Be cautiously aggressive | The Indian Express

India’s anti-COVID inoculation drive will enter a crucial phase from March 1. Senior citizens and people over the age of 45 with co-morbidities will be administered the vaccine over the next six months when the government plans to inoculate about 27 crore people. They will have the option of getting the shots administered at private hospitals and clinics in addition to government facilities enlisted for the first phase of the project. So far, only 2,000 of the 10,000 centres involved in the vaccination drive are privately operated. The government plans to rope in 20,000 private facilities to meet its targets for the next phase. This is a welcome change in strategy. Much will, however, depend on how the finer points of this public-private partnership are worked out.

More than one crore healthcare professionals and frontline workers have received anti-COVID shots in the past 40 days. This is a creditable performance. But at this pace, it could take at least two-and-a-half years to inoculate 30 crore people. The private sector’s involvement will no doubt speed up the exercise. The government plans to rope in the 12,000 facilities empaneled under the Ayushman Bharat Scheme. Hospital chains and other private sector health outfits, not part of this flagship programme, have also reportedly indicated their willingness to participate. The need now is to develop coordination mechanisms between private players and government agencies. In doing so, the government’s first task will be to iron out the glitches in COWIN, the portal that creates schedules, registers vaccine recipients and informs them about their date with the jab. Slow internet speed, data mismatch and software snags have reportedly upset schedules in several parts of the country. With the app now required to deal with the health data of nearly a fifth of the country’s population, there is no time to lose in smoothing its edges.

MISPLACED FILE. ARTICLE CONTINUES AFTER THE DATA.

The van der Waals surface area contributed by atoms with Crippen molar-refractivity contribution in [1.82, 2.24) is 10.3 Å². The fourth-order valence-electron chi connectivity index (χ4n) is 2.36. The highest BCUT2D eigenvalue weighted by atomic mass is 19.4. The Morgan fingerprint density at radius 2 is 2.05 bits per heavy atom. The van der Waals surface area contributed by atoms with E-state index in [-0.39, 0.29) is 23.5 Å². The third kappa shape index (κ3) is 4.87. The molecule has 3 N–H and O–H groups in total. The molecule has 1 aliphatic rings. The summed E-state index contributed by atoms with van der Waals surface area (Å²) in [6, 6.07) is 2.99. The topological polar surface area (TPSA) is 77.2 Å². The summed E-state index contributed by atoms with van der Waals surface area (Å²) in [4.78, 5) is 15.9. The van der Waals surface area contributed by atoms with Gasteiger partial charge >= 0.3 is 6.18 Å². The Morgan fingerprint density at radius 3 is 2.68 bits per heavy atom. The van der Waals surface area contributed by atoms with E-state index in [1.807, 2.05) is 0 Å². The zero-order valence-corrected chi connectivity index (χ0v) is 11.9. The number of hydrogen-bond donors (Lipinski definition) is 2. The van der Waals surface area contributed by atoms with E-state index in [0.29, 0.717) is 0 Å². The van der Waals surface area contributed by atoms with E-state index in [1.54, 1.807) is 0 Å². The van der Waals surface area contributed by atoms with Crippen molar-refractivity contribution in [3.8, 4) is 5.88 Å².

The inauguration of mass vaccination comes in the backdrop of a spurt in COVID infections in several states. This surge has coincided with the identification of new strains of the coronavirus. Though the health ministry maintains that the two developments are unrelated, epidemiologists agree that aggressive vaccination can help bring down transmission rates and reduce chances of the virus mutating. Early evidence from other parts of the world, especially the UK, confirms this hypothesis. The case for speedy vaccination is thus compelling. The work of the health authorities in meeting the government’s ambitious target will be watched.


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